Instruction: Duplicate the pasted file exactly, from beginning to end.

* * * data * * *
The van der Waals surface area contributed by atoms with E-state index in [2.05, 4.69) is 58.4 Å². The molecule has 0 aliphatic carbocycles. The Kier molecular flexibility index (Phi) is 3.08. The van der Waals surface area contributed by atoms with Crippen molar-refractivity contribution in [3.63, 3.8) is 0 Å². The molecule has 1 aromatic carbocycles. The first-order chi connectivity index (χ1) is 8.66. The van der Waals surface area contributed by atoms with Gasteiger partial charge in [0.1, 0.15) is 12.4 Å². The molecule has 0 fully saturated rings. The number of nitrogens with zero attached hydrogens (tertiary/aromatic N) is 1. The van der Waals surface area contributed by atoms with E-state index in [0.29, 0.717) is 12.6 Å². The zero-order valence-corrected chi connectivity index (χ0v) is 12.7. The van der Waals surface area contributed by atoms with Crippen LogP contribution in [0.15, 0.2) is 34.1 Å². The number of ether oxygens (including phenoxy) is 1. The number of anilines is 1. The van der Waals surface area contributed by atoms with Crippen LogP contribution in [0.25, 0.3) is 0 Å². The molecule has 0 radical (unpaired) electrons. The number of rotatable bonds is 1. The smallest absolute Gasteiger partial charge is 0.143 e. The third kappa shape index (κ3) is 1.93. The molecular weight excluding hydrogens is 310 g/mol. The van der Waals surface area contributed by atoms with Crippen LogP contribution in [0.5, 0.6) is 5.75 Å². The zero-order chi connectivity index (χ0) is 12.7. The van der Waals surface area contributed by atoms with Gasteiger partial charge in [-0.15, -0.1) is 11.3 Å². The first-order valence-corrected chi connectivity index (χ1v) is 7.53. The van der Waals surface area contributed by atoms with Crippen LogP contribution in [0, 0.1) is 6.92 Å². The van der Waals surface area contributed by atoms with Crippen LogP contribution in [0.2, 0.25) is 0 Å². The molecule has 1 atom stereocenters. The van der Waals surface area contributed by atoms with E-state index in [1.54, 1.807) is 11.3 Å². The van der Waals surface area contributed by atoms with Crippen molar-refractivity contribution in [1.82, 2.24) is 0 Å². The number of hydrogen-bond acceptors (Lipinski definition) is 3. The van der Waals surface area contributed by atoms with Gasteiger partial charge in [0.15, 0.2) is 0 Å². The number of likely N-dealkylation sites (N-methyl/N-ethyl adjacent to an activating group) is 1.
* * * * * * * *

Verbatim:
The van der Waals surface area contributed by atoms with E-state index in [2.05, 4.69) is 58.4 Å². The molecule has 0 aliphatic carbocycles. The Kier molecular flexibility index (Phi) is 3.08. The van der Waals surface area contributed by atoms with Crippen molar-refractivity contribution in [3.63, 3.8) is 0 Å². The molecule has 1 aromatic carbocycles. The first-order chi connectivity index (χ1) is 8.66. The van der Waals surface area contributed by atoms with Gasteiger partial charge in [0.1, 0.15) is 12.4 Å². The molecule has 0 fully saturated rings. The number of nitrogens with zero attached hydrogens (tertiary/aromatic N) is 1. The van der Waals surface area contributed by atoms with E-state index in [0.29, 0.717) is 12.6 Å². The zero-order valence-corrected chi connectivity index (χ0v) is 12.7. The van der Waals surface area contributed by atoms with Crippen LogP contribution in [0.15, 0.2) is 34.1 Å². The number of ether oxygens (including phenoxy) is 1. The number of anilines is 1. The van der Waals surface area contributed by atoms with Crippen LogP contribution in [0.25, 0.3) is 0 Å². The molecule has 0 radical (unpaired) electrons. The number of rotatable bonds is 1. The smallest absolute Gasteiger partial charge is 0.143 e. The third kappa shape index (κ3) is 1.93. The molecular weight excluding hydrogens is 310 g/mol. The van der Waals surface area contributed by atoms with Crippen LogP contribution in [0.5, 0.6) is 5.75 Å². The zero-order chi connectivity index (χ0) is 12.7. The van der Waals surface area contributed by atoms with Gasteiger partial charge in [-0.15, -0.1) is 11.3 Å². The first-order valence-corrected chi connectivity index (χ1v) is 7.53. The van der Waals surface area contributed by atoms with Crippen LogP contribution in [0, 0.1) is 6.92 Å². The van der Waals surface area contributed by atoms with Crippen LogP contribution in [0.2, 0.25) is 0 Å². The molecule has 1 atom stereocenters. The van der Waals surface area contributed by atoms with E-state index in [1.54, 1.807) is 11.3 Å². The van der Waals surface area contributed by atoms with Crippen molar-refractivity contribution in [1.82, 2.24) is 0 Å². The number of hydrogen-bond acceptors (Lipinski definition) is 3. The van der Waals surface area contributed by atoms with Gasteiger partial charge in [0.15, 0.2) is 0 Å². The number of likely N-dealkylation sites (N-methyl/N-ethyl adjacent to an activating group) is 1.